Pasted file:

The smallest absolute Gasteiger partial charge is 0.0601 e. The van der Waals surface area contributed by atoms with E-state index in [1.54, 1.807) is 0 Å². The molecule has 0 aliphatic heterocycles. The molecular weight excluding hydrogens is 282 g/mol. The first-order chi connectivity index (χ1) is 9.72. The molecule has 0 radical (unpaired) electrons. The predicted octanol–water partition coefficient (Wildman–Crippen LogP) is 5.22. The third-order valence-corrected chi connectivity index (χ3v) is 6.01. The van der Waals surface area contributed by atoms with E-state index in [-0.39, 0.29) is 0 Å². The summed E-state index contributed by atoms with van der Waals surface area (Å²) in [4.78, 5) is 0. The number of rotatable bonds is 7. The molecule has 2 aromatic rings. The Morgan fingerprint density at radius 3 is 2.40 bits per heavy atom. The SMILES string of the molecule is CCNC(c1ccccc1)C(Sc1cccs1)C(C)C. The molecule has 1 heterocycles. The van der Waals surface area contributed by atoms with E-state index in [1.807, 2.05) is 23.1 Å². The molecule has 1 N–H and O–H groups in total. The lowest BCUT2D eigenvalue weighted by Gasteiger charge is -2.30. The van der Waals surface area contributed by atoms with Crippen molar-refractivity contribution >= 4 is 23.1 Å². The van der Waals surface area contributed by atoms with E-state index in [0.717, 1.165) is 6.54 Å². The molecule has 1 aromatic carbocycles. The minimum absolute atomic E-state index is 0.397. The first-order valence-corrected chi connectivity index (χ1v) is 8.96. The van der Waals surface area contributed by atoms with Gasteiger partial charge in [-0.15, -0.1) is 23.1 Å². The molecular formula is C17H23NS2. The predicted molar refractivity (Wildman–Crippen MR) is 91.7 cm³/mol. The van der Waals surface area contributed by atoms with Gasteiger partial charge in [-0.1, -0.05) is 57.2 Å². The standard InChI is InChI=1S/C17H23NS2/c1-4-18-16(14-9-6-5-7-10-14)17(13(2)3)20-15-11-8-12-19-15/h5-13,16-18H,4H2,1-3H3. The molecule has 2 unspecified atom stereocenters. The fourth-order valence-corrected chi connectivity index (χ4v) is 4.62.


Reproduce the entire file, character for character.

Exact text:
The smallest absolute Gasteiger partial charge is 0.0601 e. The van der Waals surface area contributed by atoms with E-state index in [1.54, 1.807) is 0 Å². The molecule has 0 aliphatic heterocycles. The molecular weight excluding hydrogens is 282 g/mol. The first-order chi connectivity index (χ1) is 9.72. The molecule has 0 radical (unpaired) electrons. The predicted octanol–water partition coefficient (Wildman–Crippen LogP) is 5.22. The third-order valence-corrected chi connectivity index (χ3v) is 6.01. The van der Waals surface area contributed by atoms with E-state index in [-0.39, 0.29) is 0 Å². The summed E-state index contributed by atoms with van der Waals surface area (Å²) in [4.78, 5) is 0. The number of rotatable bonds is 7. The molecule has 2 aromatic rings. The Morgan fingerprint density at radius 3 is 2.40 bits per heavy atom. The SMILES string of the molecule is CCNC(c1ccccc1)C(Sc1cccs1)C(C)C. The molecule has 1 heterocycles. The van der Waals surface area contributed by atoms with E-state index in [1.807, 2.05) is 23.1 Å². The molecule has 1 N–H and O–H groups in total. The lowest BCUT2D eigenvalue weighted by Gasteiger charge is -2.30. The van der Waals surface area contributed by atoms with Crippen molar-refractivity contribution >= 4 is 23.1 Å². The van der Waals surface area contributed by atoms with E-state index in [0.717, 1.165) is 6.54 Å². The molecule has 1 aromatic carbocycles. The minimum absolute atomic E-state index is 0.397. The first-order valence-corrected chi connectivity index (χ1v) is 8.96. The van der Waals surface area contributed by atoms with Gasteiger partial charge in [-0.15, -0.1) is 23.1 Å². The molecular formula is C17H23NS2. The predicted molar refractivity (Wildman–Crippen MR) is 91.7 cm³/mol. The van der Waals surface area contributed by atoms with Gasteiger partial charge in [-0.1, -0.05) is 57.2 Å². The standard InChI is InChI=1S/C17H23NS2/c1-4-18-16(14-9-6-5-7-10-14)17(13(2)3)20-15-11-8-12-19-15/h5-13,16-18H,4H2,1-3H3. The molecule has 2 unspecified atom stereocenters. The fourth-order valence-corrected chi connectivity index (χ4v) is 4.62.